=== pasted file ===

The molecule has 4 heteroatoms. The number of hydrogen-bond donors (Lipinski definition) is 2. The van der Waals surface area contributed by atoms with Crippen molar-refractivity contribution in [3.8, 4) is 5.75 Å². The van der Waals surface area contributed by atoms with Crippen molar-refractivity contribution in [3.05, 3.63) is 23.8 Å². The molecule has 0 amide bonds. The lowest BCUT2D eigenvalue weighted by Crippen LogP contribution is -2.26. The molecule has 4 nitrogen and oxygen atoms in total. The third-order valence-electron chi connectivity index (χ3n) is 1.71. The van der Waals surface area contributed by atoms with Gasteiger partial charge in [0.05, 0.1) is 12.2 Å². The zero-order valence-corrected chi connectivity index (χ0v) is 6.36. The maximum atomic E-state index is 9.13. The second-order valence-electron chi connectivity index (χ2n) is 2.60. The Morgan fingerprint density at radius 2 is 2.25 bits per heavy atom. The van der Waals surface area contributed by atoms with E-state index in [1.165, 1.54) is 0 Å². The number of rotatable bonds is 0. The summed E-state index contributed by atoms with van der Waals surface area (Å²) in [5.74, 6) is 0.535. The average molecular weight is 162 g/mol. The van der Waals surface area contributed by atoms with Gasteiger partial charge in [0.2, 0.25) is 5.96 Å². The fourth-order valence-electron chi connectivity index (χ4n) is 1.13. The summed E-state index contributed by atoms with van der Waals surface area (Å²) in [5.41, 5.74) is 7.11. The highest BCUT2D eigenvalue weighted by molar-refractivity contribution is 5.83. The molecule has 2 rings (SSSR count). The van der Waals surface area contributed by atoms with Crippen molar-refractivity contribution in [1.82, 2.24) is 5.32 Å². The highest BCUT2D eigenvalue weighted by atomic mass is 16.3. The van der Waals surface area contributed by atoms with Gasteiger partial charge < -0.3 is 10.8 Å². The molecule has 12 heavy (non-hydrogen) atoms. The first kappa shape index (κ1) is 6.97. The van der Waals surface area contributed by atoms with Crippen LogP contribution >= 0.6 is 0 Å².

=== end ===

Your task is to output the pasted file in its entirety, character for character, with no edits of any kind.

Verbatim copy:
The molecule has 4 heteroatoms. The number of hydrogen-bond donors (Lipinski definition) is 2. The van der Waals surface area contributed by atoms with Crippen molar-refractivity contribution in [3.8, 4) is 5.75 Å². The van der Waals surface area contributed by atoms with Crippen molar-refractivity contribution in [3.05, 3.63) is 23.8 Å². The molecule has 0 amide bonds. The lowest BCUT2D eigenvalue weighted by Crippen LogP contribution is -2.26. The molecule has 4 nitrogen and oxygen atoms in total. The third-order valence-electron chi connectivity index (χ3n) is 1.71. The van der Waals surface area contributed by atoms with Gasteiger partial charge in [0.05, 0.1) is 12.2 Å². The zero-order valence-corrected chi connectivity index (χ0v) is 6.36. The maximum atomic E-state index is 9.13. The second-order valence-electron chi connectivity index (χ2n) is 2.60. The Morgan fingerprint density at radius 2 is 2.25 bits per heavy atom. The van der Waals surface area contributed by atoms with E-state index in [1.165, 1.54) is 0 Å². The number of rotatable bonds is 0. The summed E-state index contributed by atoms with van der Waals surface area (Å²) in [5.74, 6) is 0.535. The average molecular weight is 162 g/mol. The van der Waals surface area contributed by atoms with Gasteiger partial charge in [0.2, 0.25) is 5.96 Å². The fourth-order valence-electron chi connectivity index (χ4n) is 1.13. The summed E-state index contributed by atoms with van der Waals surface area (Å²) in [5.41, 5.74) is 7.11. The highest BCUT2D eigenvalue weighted by molar-refractivity contribution is 5.83. The molecule has 2 rings (SSSR count). The van der Waals surface area contributed by atoms with Crippen molar-refractivity contribution in [1.82, 2.24) is 5.32 Å². The highest BCUT2D eigenvalue weighted by atomic mass is 16.3. The van der Waals surface area contributed by atoms with Gasteiger partial charge < -0.3 is 10.8 Å². The molecule has 12 heavy (non-hydrogen) atoms. The first kappa shape index (κ1) is 6.97. The van der Waals surface area contributed by atoms with Crippen LogP contribution >= 0.6 is 0 Å².